08 December 2009


Last night's dinner was a simple pot roast, but I changed it up a little and it was better than ever. And it didn't take much extra time or effort.

Instead of adding water to my green-with-white-speckles roasting pan, I added a carton and a half of beef stock. I put the veggies (carrots, onions, potatoes) in first and then sprinkled them liberally with salt and parsley. Then I placed the roast (still frozen because of a miscommunication with the kidlets) on top of the veggies, where it sat above the level of the broth and the juices would run down onto the veggies.

After roasting for 4 hours (I told you it was frozen), we removed everything from the pot and covered it with foil to keep warm. Normally, I serve the juice alongside the roast, but yesterday was cold (for Arizona) and rainy and I felt like making some gravy.

I got out my trusty Culinary Artistry and looked up 'beef'. We strained the juice into a pot, which I then turned on to simmer after adding some chopped shallots, basil, red wine, and a bit of salt and white pepper.

On another burner, I made a blond roux in a small skillet. (I would have made a darker roux, but my family was as hungry as a pack of wolves, so I thought it best to speed up the process a little.) Once the roux was cooked sufficiently, I added a little of the broth to the skillet to begin the process of loosening up the roux to make it easier to incorporate into the broth. Then I whisked the loosened roux into the pot of broth and served. It was the first beef gravy I've ever made, and the best beef gravy I've ever eaten.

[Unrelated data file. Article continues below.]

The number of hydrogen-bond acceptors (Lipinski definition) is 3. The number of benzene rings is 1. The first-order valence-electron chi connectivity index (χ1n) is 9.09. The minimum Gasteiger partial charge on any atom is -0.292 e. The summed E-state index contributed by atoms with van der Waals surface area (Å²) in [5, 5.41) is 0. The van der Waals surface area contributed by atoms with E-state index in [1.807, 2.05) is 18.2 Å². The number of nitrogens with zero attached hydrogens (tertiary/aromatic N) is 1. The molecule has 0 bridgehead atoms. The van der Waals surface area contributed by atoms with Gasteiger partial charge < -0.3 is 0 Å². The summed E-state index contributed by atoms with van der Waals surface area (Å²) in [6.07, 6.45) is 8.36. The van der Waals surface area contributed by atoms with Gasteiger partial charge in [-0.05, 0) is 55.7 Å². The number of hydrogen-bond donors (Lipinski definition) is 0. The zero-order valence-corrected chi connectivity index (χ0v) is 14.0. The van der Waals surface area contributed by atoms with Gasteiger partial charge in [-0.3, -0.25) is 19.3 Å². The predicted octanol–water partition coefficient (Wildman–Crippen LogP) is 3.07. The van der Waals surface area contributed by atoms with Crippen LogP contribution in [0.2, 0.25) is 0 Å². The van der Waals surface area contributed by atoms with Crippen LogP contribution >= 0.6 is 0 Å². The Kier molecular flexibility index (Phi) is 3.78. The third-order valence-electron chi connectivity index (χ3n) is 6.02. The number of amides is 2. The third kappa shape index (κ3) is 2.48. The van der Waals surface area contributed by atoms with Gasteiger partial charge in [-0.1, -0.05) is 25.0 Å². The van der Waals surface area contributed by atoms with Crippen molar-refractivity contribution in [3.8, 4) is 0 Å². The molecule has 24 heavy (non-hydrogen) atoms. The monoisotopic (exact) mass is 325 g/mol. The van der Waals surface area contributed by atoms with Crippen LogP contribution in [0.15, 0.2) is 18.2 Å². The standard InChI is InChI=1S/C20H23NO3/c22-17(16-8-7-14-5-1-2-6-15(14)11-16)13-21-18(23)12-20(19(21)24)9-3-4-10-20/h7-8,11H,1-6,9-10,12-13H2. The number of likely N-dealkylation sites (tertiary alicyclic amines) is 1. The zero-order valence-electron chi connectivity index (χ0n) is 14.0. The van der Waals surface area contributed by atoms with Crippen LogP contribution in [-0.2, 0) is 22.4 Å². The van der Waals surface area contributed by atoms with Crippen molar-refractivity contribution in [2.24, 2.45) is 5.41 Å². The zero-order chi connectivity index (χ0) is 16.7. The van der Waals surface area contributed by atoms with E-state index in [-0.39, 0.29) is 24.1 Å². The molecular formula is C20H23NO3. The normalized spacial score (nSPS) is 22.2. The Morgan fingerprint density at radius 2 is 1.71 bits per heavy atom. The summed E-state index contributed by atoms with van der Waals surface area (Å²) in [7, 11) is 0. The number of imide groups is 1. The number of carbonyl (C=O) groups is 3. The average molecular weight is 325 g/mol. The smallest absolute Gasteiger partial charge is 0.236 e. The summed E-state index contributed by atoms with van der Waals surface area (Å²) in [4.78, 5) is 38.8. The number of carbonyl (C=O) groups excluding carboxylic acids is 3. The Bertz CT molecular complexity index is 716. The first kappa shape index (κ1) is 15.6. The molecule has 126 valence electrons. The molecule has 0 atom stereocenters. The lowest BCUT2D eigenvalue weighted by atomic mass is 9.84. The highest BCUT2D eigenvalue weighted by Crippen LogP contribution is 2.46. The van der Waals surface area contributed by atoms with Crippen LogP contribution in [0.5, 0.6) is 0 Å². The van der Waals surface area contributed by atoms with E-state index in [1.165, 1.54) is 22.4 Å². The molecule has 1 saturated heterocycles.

I used to make gravy with milk shaken together with flour and poured into whatever base I was using. In order to avoid lumps, I had to stand over it and whisk it constantly (and hope I'd added enough flour to thicken it, but not too much milk to dilute the flavour). In order to get rid of the floury taste, I had to simmer it for quite awhile (whisking the whole time). It was a hot and steamy business.

By using roux, the gravy comes together much more easily and I know it won't taste floury, since the flour is cooked more efficiently in the skillet than in the base. And since the butterfat coats the flour particles, they don't clump together, which gives me a smoother gravy with less effort.


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